National Geographic has nominated two Yellowstone researchers as Adventurers of the Year for their work on elk migration.
Research biologist Arthur Middleton and photographer Joe Riis were selected as one of ten projects in The 2016 People’s Choice Adventurer of the Year, which highlights those who exhibit “remarkable achievements in exploration, adventure sports, conservation, or humanitarianism.” National Geographic is hailing them “The Wildlife Heroes” for their intensive elk study.
Middleton and Riis were previously recognized by the Buffalo Bill Center of the West’s Draper Natural History Museum in 2013, which helped fund Riis and Middleton’s work. Partnering with the University of Wyoming Biodiversity Institute and the Prince Albert II of Monaco Foundation-USA, the museum awarded the pair its $100,000 Camp Monaco Prize. Now their project is receiving outstanding recognition. The pair also received three National Geographic Expedition Council grants. From a Center of the West press release:
Riis, a wildlife photojournalist, and Middleton, a research scientist at Yale, have traveled 1,600 miles by foot, horse, and mule on trails of migratory elk in northwest Wyoming. They’ve spent months deep in the backcountry, come face to face with grizzlies, watched herds of elk swim the South Fork of the Shoshone River, crossed 12,000-foot mountain passes, and collared elk to map their movements, all to better understand how long-distance migration ties together the landscape—from ranches near Cody to Yellowstone’s renowned Thorofare country.
Heretofore, the migratory behavior of Middleton and Riis’ elk was largely unknown. National Geographic characterized it as “a big hole in the available information – a huge swath of the Absaroka Range between Cody and Jackson, Wyoming.” The pair’s work goes far to fill this hole, illuminating a blank most people didn’t know existed.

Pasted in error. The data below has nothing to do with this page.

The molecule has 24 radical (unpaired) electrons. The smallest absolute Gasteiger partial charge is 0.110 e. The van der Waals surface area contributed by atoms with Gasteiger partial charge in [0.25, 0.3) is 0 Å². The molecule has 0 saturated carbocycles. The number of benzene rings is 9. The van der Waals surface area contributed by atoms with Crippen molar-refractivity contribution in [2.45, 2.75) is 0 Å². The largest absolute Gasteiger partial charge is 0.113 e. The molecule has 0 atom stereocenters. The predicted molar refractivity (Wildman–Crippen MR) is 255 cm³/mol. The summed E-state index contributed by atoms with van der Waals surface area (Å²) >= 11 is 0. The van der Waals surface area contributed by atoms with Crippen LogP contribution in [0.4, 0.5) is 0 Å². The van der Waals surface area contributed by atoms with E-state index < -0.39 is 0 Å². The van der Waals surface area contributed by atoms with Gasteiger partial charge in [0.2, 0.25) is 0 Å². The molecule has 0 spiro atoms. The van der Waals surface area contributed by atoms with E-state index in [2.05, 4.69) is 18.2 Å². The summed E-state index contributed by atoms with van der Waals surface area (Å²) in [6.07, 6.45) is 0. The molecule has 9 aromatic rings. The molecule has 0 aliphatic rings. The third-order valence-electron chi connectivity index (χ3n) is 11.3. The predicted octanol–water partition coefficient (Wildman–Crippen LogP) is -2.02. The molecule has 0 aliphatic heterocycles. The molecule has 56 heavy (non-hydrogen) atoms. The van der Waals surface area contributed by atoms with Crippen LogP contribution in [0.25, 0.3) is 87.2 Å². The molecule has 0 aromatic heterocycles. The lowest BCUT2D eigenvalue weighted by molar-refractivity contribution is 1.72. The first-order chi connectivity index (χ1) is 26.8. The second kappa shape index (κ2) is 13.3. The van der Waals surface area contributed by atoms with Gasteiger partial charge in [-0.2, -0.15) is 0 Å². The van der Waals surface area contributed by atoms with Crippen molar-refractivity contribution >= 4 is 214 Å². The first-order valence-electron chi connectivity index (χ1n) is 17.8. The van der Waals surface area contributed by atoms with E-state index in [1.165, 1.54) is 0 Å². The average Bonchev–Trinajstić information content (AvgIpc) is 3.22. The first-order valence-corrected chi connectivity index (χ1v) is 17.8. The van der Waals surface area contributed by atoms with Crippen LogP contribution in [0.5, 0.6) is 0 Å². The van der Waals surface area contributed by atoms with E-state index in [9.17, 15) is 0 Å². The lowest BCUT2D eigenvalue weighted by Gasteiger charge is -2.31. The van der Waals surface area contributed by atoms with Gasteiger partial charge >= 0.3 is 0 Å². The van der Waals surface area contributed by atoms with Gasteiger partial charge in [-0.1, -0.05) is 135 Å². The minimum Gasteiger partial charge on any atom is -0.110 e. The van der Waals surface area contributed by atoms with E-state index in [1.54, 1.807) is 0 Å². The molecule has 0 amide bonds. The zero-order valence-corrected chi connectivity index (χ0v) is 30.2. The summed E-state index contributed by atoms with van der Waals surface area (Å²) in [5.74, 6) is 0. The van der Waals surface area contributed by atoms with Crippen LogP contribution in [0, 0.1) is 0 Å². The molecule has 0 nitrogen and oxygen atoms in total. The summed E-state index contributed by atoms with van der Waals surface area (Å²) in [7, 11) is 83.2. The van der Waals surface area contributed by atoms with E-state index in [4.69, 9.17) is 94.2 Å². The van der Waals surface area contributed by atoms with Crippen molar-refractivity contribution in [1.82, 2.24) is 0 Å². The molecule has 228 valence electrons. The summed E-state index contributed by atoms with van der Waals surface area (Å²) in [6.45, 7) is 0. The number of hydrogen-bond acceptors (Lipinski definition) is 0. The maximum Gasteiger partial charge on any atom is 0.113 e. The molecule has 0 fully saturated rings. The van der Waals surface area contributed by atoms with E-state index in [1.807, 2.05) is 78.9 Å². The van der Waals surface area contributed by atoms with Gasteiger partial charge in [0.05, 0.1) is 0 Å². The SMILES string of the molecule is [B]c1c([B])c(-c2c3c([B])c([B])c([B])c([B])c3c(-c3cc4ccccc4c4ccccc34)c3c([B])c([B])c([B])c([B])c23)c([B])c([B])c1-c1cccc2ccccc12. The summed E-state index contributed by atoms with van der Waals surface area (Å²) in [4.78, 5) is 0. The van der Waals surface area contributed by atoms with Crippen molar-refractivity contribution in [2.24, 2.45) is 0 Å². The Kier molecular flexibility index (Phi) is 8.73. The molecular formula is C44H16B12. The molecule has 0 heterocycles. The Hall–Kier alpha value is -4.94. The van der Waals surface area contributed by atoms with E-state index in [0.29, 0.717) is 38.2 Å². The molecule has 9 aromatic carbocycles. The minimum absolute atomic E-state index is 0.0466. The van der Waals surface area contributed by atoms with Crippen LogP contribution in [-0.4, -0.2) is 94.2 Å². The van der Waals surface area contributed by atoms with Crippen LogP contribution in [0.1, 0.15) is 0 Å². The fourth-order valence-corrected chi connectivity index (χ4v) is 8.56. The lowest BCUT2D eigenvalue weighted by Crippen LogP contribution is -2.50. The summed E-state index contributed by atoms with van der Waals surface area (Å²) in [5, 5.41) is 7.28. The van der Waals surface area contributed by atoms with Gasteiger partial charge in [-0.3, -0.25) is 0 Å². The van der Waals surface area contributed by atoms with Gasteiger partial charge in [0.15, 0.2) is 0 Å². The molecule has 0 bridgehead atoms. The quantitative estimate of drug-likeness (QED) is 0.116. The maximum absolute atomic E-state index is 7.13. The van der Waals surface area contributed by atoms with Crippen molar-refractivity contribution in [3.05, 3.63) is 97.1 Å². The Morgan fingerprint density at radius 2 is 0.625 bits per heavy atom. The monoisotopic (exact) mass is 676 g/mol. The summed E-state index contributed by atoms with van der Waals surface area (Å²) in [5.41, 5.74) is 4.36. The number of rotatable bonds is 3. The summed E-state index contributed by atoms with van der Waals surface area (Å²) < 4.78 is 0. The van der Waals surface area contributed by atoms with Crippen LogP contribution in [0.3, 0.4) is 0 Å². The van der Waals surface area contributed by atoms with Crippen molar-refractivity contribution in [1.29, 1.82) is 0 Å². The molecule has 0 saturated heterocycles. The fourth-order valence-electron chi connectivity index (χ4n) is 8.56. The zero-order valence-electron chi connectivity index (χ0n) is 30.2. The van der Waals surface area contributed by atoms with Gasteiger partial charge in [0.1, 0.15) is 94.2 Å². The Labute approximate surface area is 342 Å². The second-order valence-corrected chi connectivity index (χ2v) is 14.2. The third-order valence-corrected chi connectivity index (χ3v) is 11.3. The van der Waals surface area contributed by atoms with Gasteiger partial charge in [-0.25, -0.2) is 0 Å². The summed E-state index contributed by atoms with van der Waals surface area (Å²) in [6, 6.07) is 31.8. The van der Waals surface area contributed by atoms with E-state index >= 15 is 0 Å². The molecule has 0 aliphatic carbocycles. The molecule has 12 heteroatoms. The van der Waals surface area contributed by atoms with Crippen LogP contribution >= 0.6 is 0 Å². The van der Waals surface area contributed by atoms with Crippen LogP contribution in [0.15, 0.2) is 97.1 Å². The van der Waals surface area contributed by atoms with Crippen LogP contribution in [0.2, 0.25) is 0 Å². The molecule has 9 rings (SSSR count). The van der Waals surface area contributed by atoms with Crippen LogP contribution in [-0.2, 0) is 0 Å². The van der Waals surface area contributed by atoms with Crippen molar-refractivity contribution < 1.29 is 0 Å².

“Science should not just be words on a page—which is what it’s been for way too long,” Middleton told National Geographic. “It needs to go further with a life in photographs, film, and the arts, all at once. I think for both me and Joe personally, we have to see it and feel it and experience it in order to be an ambassador for it … That’s why we each have to spend so much time in the field.”
Indeed, for Middleton, he hopes his work in Yellowstone will spur a new understanding of not only the Park but migration dynamics as a whole, especially between national parks and human civilization. From National Geographic:
“I think that we really need to re-imagine Yellowstone as a park that is inextricably connected to a wider world—a wider world that it gives many riches but to which it’s also vulnerable,” says Middleton, who works at Yale’s School of Forestry and Environmental Studies, but has spent much of the last eight years in northwest Wyoming. “For me and Joe, a lot of the fieldwork is to put feet on the same trail the animals are walking and be able to understand and talk about it beyond just GPS locations on a map.”
In 2014, the Center displayed Riis’ elk images in their “Pronghorn Passage” exhibition, a multimedia presentation centered on the movement of pronghorns through Yellowstone National Park and the Greater Yellowstone Ecosystem. The museum is also planning to curate an exhibit about the pair’s work for 2016: “Invisible Boundaries: Exploring Yellowstone’s Great Animal Migrations.” Reportedly, a documentary is in development, tentatively titled Elk River. In addition, Riis will have his photos featured in the May 2016 issue of National Geographic, which will cover the National Park Service’s centennial.
Middleton, meanwhile, has accepted a wildlife ecology post at the University of California–Berkeley; he plans to keep studying the GYE and elk migration patterns.